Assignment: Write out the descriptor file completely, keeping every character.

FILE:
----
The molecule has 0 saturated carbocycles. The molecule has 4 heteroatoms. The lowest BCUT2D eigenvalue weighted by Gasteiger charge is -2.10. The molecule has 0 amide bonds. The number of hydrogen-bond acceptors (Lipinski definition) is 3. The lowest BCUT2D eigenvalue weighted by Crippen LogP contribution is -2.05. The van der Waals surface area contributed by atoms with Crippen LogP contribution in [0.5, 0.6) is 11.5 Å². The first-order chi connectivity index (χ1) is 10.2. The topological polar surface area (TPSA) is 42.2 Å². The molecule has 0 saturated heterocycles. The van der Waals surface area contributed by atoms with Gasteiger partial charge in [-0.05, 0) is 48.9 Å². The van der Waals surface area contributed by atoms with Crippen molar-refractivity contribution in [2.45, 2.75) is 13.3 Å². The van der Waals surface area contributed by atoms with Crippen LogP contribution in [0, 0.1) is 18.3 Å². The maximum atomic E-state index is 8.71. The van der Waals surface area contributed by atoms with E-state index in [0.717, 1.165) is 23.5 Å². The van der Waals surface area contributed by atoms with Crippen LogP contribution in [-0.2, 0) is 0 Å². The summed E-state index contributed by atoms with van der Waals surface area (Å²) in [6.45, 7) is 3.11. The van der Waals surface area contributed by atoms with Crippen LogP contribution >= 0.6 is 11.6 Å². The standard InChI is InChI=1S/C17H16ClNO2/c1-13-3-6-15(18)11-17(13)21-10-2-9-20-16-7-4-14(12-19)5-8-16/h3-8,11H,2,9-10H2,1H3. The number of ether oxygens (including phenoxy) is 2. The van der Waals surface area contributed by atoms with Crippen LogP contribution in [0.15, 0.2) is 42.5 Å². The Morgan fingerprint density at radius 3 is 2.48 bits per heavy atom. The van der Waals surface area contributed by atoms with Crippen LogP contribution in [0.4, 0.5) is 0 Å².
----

The molecule has 0 saturated carbocycles. The molecule has 4 heteroatoms. The lowest BCUT2D eigenvalue weighted by Gasteiger charge is -2.10. The molecule has 0 amide bonds. The number of hydrogen-bond acceptors (Lipinski definition) is 3. The lowest BCUT2D eigenvalue weighted by Crippen LogP contribution is -2.05. The van der Waals surface area contributed by atoms with Crippen LogP contribution in [0.5, 0.6) is 11.5 Å². The first-order chi connectivity index (χ1) is 10.2. The topological polar surface area (TPSA) is 42.2 Å². The molecule has 0 saturated heterocycles. The van der Waals surface area contributed by atoms with Gasteiger partial charge in [-0.05, 0) is 48.9 Å². The van der Waals surface area contributed by atoms with Crippen molar-refractivity contribution in [2.45, 2.75) is 13.3 Å². The van der Waals surface area contributed by atoms with Crippen LogP contribution in [0, 0.1) is 18.3 Å². The maximum atomic E-state index is 8.71. The van der Waals surface area contributed by atoms with E-state index in [0.717, 1.165) is 23.5 Å². The van der Waals surface area contributed by atoms with Crippen LogP contribution in [-0.2, 0) is 0 Å². The summed E-state index contributed by atoms with van der Waals surface area (Å²) in [6.45, 7) is 3.11. The van der Waals surface area contributed by atoms with Crippen LogP contribution >= 0.6 is 11.6 Å². The standard InChI is InChI=1S/C17H16ClNO2/c1-13-3-6-15(18)11-17(13)21-10-2-9-20-16-7-4-14(12-19)5-8-16/h3-8,11H,2,9-10H2,1H3. The number of ether oxygens (including phenoxy) is 2. The van der Waals surface area contributed by atoms with Crippen LogP contribution in [0.15, 0.2) is 42.5 Å². The Morgan fingerprint density at radius 3 is 2.48 bits per heavy atom. The van der Waals surface area contributed by atoms with Crippen LogP contribution in [0.4, 0.5) is 0 Å².